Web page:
Lovastatin Lowers Serum Cholesterol Levels

Chemists and biochemists have long sought a means of reducing serum cholesterol levels to reduce the risk of heart attack and cardiovascular disease. Because HMG-CoA reductase is the rate-limiting step in cholesterol biosynthesis, this enzyme is a likely drug target. Mevinolin, also known as lovastatin (see figure), was isolated from a strain of Aspergillus terreus and developed at Merck, Sharpe and Dohme for this purpose. It is now a widely prescribed cholesterol-lowering drug. Dramatic...

Prenyl Protein Protease Is a New Chemotherapy

The protein called p21ras or simply Ras is a small GTP-binding protein involved in cell signaling pathways that regulate growth and cell division. Mutant forms of Ras cause uncontrolled cell growth, and Ras mutations are involved in one third of all human cancers. Because the signaling activity of Ras is dependent on prenylation, the prenylation reaction itself, as well as the prote-olysis of the -AAX motif and the methylation of the prenylated Cys residue, have been considered targets for...

The Molecular Basis for the Action of Nonsteroidal Antiinflammatory Drugs

Prostaglandins are potent mediators of inflammation. The first and committed step in the production of prostaglandins from arachidonic acid is the bis-oxygenation of arachindonate to prostaglandin PGG2. This is followed by reduction to PGH2 in a peroxidase reaction. Both these reactions are catalyzed by prostaglandin endoperoxide synthase, also known as PGH2 syn-thase or cyclooxygenase, thus abbreviated COX. This enzyme is inhibited by the family of drugs known as nonsteroidal anti-inflammatory...

Treating Allergies at the Cell Membrane

Allergies represent overreactions of the immune system caused by exposure to foreign substances referred to as allergens. The inhalation of allergens, such as pollen, pet dander, and dust, can cause a variety of allergic responses, including itchy eyes, a runny nose, shortness of breath, and wheezing. Allergies can also be caused by food, drugs, dyes, and other chemicals. The visible symptoms of such an allergic response are caused by the release of histamine (see figure) by mast cells, a type...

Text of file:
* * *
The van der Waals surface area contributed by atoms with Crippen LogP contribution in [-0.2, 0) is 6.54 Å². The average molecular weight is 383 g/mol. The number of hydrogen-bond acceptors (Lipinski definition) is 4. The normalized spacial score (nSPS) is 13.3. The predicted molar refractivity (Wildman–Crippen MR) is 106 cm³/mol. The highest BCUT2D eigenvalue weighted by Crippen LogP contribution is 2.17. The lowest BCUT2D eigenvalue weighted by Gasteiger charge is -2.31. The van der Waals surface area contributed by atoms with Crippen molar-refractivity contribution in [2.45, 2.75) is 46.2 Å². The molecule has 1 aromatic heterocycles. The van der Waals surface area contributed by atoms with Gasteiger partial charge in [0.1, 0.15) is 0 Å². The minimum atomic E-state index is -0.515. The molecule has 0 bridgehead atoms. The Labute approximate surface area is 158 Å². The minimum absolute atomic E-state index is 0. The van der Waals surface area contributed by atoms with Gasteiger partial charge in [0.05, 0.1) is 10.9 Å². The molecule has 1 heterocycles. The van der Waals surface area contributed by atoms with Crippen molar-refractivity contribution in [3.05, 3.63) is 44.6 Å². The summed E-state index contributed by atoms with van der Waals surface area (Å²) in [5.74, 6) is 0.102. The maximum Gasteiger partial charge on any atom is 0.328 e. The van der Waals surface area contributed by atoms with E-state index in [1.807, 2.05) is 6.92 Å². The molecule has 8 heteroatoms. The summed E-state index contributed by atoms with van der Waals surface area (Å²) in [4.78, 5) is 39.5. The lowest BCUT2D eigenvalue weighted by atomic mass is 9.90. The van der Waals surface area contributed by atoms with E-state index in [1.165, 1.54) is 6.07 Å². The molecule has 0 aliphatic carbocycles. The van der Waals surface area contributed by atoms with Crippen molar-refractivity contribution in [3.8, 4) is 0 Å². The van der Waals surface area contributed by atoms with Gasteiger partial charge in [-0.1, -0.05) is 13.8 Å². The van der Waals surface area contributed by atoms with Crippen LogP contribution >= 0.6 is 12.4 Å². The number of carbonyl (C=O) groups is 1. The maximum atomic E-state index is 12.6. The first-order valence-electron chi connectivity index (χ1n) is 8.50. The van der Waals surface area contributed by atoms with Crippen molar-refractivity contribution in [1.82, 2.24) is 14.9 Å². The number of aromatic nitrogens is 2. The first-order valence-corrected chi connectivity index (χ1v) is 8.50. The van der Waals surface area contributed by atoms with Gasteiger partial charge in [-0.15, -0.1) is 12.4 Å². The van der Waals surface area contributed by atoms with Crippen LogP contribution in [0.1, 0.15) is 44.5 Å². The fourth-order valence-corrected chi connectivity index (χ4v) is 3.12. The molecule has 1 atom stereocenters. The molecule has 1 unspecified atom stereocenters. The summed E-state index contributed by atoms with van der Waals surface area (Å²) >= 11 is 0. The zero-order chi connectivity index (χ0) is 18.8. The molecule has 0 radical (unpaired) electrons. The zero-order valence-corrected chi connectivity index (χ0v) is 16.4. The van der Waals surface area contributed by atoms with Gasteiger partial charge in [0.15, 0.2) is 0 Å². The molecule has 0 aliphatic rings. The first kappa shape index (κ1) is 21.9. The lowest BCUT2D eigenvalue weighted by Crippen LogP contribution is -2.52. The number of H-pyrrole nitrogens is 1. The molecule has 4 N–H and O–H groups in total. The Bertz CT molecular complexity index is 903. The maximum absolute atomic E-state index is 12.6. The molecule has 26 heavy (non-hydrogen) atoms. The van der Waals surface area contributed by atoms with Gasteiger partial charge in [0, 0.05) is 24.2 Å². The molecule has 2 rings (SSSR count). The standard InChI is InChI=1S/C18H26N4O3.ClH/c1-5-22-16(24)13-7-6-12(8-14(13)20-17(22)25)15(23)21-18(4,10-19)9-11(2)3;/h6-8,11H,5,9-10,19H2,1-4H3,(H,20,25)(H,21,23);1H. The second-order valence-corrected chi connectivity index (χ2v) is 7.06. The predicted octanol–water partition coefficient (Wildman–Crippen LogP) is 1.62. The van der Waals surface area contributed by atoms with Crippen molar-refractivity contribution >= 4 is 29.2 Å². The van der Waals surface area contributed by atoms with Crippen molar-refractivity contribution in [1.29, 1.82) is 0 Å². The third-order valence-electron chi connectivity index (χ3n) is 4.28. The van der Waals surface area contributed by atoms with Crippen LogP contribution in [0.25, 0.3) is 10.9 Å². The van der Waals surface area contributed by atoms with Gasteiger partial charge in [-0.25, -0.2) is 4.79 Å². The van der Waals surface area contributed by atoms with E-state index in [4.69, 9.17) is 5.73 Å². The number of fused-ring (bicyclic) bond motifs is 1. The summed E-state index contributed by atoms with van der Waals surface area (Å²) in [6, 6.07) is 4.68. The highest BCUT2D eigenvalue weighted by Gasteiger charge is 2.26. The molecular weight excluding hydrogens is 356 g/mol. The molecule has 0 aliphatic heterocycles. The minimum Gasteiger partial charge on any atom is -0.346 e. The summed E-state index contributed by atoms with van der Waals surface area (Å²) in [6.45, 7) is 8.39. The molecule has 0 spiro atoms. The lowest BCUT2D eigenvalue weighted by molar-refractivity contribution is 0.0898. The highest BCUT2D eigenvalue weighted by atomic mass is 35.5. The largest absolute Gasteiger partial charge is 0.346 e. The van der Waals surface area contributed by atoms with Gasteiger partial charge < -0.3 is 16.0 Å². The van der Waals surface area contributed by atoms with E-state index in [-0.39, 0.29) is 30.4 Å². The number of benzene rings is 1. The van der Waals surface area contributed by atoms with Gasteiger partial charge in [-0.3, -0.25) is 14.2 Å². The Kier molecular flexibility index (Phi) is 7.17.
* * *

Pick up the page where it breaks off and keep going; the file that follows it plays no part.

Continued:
Carbohydrate Utilization in Exercise

Carbohydrate Utilization

Animals have a remarkable ability to shift gears metabolically during periods of strenuous exercise or activity. Metabolic adaptations allow the body to draw on different sources of energy (all of which produce ATP) for different types of activity. During periods of short-term, high-intensity exercise (e.g., a 100-m dash), most of the required energy is supplied directly by existing stores of ATP and creatine phosphate (Figure, part a). Long-term, low-intensity exercise (a 10-km run or a...

Exterminator Proteins Biological Pest Control at the

Amide Linked Myristoyl Anchors

Control of biological pests, including mosquitoes, houseflies, gnats, and tree-consuming predators like the eastern tent caterpillar, is frequently achieved through the use of microbial membrane proteins. For example, several varieties of Bacillus thu-rigiensis produce proteins that bind to cell membranes in the digestive systems of insects that consume them, creating transmembrane ion channels. Leakage of Na , K , and H ions through these membranes in the insect gut destroys crucial ion...

Irs1

A number of proteins do not perform any obvious chemical transformation but nevertheless can regulate the ability of other proteins to carry out their physiological functions. Such proteins are referred to as regulatory proteins. A well-known example is insulin, the hormone regulating glucose metabolism in animals. Insulin is a relatively small protein 5.7 kD and consists of two polypeptide chains held together by disulfide cross-bridges. Other hormones that are also proteins include pituitary...

Phosphoric Acid Has Three Dissociable H

Calcium Sulfate Titration Curve

Figure 2.14 shows the titration curve for phosphoric acid, H3PO4. This substance is a polyprotic acid, meaning it has more than one dissociable proton. Indeed, it has three, and thus three equivalents of OH are required to neutralize it, as Figure 2.14 shows. Note that the three dissociable H are lost in discrete steps, each dissociation showing a characteristic pKa. Note that pKj occurs at pH 2.15, and the concentrations of the acid H3PO4 and the conjugate base H2PO4 are equal. As the next...

Waters Unique Role in the Fitness of the Environment

The remarkable properties of water render it particularly suitable to its unique role in living processes and the environment, and its presence in abundance favors the existence of life. Let's examine water's physical and chemical properties to see the extent to which they provide conditions that are advantageous to organisms. As a solvent, water is powerful yet innocuous. No other chemically inert solvent compares with water for the substances it can dissolve. Also, it is very impor-...